In Which There Are Puppy Pictures and Book Ambushes

29 May 2005

You're all going to have the impression that this is a photo journal by now -- and I may take some pictures of Mark's birthday party, so I suppose I won't be doing my utmost to dispel that notion -- but we went down to meet puppies yesterday, and who could resist cute puppy pictures?

For those of you who don't yet know, the breeder isn't sure if she's going to keep the puppy we really want or not. If she does, she will offer us another very nice puppy, and we can decide whether to accept or keep looking.

This is the pup we hope to take home with us in July.

And here is the other very nice pup.

We played with the puppies until they were worn out from all the running around and chewing and play-bowing and attempting to climb Mt. Mark and other happy puppy activities.

And here's our favorite pup untying the breeder's shoelaces. Clever lass. (I know, I know. It would be more clever if she'd tied them instead. But do you really want a dog that clever?)

I think I'm doing a pretty decent job of not getting it set in my head that we're getting the puppy. Unfortunately, that means there's one less thing settled than I expected to have settled by today. Which is not exactly what I needed/wanted/etc., but we get what we get, I guess.

I finished reading the Brother Cadfael series yesterday (or rather, the novels in it: I still have a short story volume to read). It's not clear to me whether this book was intended to close out the series or whether Peters simply died before she could write more, but whatever the intent, it worked very, very well for me as a last volume in the series. And in the "satisfying ending" sense, too, not the "not more of this, get it away from me!" sense. Now, because I'm such a cheerful person fixated on cheerful topics, I'm reading The Jews of East Central Europe Between the World Wars. So far it has not talked very much at all about individuals, and I can't tell whether that's because the data is lacking, because the historian doesn't think that way, or because it was just too horrible to get into the details of one interesting person after another, only to watch from the safety of the present as they get herded onto the trains.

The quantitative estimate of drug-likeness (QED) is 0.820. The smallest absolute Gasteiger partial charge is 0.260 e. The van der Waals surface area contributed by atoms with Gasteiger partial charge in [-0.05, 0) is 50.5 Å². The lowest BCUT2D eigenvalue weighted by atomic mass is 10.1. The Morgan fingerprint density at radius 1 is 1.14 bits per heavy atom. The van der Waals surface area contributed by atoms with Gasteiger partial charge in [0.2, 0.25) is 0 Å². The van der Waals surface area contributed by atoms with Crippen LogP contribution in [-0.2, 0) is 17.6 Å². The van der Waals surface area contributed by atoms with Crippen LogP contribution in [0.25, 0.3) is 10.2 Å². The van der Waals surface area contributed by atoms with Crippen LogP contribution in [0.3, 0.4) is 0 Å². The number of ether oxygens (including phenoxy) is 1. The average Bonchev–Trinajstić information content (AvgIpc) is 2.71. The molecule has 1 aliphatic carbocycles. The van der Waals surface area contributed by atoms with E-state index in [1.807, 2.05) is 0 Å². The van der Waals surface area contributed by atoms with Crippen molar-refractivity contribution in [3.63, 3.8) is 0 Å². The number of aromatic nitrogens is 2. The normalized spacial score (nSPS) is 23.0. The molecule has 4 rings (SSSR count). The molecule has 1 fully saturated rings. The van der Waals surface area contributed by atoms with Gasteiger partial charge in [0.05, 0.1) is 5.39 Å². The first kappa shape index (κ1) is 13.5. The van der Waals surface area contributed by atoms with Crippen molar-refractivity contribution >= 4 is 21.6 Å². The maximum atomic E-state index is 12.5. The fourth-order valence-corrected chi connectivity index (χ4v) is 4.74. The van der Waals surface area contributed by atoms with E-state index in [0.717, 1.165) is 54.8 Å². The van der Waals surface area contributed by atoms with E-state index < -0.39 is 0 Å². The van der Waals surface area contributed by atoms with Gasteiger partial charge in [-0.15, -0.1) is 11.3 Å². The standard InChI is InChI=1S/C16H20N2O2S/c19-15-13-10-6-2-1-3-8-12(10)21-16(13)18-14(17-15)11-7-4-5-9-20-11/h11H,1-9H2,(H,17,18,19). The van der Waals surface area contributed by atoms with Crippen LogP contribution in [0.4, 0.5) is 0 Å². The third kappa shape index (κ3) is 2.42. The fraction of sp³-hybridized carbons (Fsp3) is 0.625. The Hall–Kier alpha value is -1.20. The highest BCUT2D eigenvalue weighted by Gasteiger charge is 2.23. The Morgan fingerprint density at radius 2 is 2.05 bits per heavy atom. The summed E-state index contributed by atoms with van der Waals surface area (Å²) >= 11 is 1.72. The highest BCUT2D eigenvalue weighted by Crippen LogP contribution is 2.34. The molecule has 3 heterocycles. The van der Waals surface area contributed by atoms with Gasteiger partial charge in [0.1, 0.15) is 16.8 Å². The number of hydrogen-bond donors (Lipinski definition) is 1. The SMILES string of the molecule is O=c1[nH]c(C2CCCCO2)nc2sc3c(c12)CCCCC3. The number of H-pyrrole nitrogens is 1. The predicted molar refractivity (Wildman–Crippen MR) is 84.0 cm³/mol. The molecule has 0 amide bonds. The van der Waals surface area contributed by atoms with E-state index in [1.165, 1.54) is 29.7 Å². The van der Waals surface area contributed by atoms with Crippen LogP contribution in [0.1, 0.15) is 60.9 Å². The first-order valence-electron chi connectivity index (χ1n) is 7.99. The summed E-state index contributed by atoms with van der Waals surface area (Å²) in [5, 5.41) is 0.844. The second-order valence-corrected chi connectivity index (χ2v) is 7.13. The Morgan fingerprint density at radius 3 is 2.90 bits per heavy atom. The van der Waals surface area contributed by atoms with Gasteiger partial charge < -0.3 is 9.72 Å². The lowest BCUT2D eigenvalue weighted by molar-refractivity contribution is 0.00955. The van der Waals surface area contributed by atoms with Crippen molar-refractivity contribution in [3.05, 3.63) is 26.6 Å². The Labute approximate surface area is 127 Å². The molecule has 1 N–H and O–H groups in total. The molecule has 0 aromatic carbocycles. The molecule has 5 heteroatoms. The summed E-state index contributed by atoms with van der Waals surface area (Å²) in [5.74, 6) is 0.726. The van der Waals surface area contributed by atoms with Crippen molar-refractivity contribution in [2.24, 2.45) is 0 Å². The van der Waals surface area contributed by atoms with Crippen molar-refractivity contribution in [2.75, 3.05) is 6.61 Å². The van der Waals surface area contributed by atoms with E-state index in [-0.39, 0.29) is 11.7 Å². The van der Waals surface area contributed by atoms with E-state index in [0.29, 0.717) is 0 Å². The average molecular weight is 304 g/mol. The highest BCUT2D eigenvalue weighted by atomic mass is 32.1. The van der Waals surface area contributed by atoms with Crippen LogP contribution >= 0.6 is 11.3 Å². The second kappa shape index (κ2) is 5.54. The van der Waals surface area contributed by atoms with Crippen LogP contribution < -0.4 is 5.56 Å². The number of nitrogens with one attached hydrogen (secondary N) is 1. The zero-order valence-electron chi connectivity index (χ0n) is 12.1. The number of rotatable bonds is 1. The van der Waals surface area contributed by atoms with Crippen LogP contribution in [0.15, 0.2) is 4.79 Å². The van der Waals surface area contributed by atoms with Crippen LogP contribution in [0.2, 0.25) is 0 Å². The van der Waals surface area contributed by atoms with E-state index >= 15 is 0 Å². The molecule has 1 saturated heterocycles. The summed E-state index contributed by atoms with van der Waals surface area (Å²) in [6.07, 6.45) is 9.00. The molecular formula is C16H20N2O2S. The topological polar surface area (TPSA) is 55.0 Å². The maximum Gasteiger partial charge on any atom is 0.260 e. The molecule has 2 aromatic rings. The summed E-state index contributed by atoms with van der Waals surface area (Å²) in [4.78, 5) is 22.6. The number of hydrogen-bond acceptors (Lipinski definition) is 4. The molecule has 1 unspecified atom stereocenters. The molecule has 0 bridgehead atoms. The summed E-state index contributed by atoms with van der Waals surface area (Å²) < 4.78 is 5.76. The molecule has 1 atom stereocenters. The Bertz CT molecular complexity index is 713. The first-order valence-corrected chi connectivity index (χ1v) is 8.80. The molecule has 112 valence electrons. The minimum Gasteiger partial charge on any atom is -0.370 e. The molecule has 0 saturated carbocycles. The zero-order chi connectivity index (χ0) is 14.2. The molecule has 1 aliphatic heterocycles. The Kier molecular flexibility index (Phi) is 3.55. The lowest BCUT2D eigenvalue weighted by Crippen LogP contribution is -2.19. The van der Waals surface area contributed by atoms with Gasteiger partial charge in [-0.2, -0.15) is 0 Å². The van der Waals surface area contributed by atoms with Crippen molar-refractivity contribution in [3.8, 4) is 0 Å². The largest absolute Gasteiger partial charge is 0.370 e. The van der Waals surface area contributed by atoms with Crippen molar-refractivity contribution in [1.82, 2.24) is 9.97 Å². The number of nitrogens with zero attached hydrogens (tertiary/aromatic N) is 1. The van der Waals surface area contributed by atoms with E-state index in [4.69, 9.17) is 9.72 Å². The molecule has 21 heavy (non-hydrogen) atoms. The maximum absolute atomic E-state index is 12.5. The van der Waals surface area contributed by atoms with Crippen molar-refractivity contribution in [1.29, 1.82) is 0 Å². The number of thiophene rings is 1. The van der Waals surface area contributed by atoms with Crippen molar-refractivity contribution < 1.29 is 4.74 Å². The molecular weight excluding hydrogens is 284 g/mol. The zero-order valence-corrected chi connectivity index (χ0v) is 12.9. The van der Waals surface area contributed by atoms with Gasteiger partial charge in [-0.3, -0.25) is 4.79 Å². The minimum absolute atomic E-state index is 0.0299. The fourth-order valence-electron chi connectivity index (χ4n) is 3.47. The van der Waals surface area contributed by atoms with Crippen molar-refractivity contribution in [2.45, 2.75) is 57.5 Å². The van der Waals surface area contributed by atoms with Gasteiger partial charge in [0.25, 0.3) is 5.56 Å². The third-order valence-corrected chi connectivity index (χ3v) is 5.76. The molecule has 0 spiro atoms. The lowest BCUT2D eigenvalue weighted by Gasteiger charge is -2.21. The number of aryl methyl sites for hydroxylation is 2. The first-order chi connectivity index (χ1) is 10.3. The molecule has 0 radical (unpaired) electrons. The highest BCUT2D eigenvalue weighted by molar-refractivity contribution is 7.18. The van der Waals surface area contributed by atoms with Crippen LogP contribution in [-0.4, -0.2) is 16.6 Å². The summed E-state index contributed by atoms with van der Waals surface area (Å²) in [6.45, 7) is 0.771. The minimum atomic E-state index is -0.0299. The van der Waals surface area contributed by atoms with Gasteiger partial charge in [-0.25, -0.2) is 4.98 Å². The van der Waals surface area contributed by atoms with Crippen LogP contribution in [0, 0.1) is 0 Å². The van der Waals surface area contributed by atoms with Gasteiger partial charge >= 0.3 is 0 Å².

I would sympathize with that last position, but I also think it's important to see people as well as numbers and events. I have a hard time not seeing people, these days. When I read about the difficulty establishing Jewish schools in Poland in the interwar period, my head supplies an impassioned and frustrated father, arguing with the state bureaucracy about what the law implies. If I think about it too much, he gets a name, children of certain ages, a profession, a personal history that fits in the spaces of the public one. This is why my worldbuilding often turns into storytelling preemptively: I can't say "there were dockside riots in the year of the duck" without seeing the leaders, the opposition, the people caught in the middle. (Y'know, brain, I picked that example because it wasn't in any story of mine. I do not actually want these characters. I especially don't want the year of the duck. And now they've cheerfully started climbing around the corners of a world I was dabbling in and making themselves at home. Online journals are dangerous.)

In some ways I cling to this as utterly sensible: you cannot have riots without people rioting. Riots are not a force of nature. They do not fall in the forest without making a sound. In other ways, it would be very convenient to be able to say, "About 200 years after Soldrun's time, Baldr died" without having to figure out which mortals were doing what to whom at the time and whose salmon weir it was Loki was hiding in and whether they knew about it and which of the other gods thought they did and which of his sons was unjustly punished for it and what the gods did in recompense.

You see how this works? None of that was in my head already when I typed "In other ways." Now I know all about Geir Frekison the Stout. And by "all about," I mean "why I should write a book about his family." Brains are like kids: you have to be careful what you teach them to do, because they'll do it.

I'd better go chop the veggies and mop the floors before it's too late and another book meanders in.

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